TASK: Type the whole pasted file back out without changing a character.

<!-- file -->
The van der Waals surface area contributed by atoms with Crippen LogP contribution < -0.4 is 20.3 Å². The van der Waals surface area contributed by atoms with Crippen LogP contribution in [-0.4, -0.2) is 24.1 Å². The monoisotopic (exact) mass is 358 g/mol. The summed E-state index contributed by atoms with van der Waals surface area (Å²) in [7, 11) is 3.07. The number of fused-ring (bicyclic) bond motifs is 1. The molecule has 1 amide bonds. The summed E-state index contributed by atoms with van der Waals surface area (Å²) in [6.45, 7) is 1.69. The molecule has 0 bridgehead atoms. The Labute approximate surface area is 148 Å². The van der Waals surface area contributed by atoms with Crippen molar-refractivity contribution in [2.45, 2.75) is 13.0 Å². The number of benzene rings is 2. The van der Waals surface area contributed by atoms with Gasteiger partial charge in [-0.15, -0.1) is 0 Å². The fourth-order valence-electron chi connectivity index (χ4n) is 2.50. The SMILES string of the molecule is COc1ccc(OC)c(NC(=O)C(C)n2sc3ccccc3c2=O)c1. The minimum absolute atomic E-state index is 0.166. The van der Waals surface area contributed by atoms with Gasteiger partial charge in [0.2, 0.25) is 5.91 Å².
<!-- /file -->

The van der Waals surface area contributed by atoms with Crippen LogP contribution < -0.4 is 20.3 Å². The van der Waals surface area contributed by atoms with Crippen LogP contribution in [-0.4, -0.2) is 24.1 Å². The monoisotopic (exact) mass is 358 g/mol. The summed E-state index contributed by atoms with van der Waals surface area (Å²) in [7, 11) is 3.07. The number of fused-ring (bicyclic) bond motifs is 1. The molecule has 1 amide bonds. The summed E-state index contributed by atoms with van der Waals surface area (Å²) in [6.45, 7) is 1.69. The molecule has 0 bridgehead atoms. The Labute approximate surface area is 148 Å². The van der Waals surface area contributed by atoms with Crippen molar-refractivity contribution in [2.45, 2.75) is 13.0 Å². The number of benzene rings is 2. The van der Waals surface area contributed by atoms with Gasteiger partial charge in [-0.15, -0.1) is 0 Å². The fourth-order valence-electron chi connectivity index (χ4n) is 2.50. The SMILES string of the molecule is COc1ccc(OC)c(NC(=O)C(C)n2sc3ccccc3c2=O)c1. The minimum absolute atomic E-state index is 0.166. The van der Waals surface area contributed by atoms with Gasteiger partial charge in [0.2, 0.25) is 5.91 Å².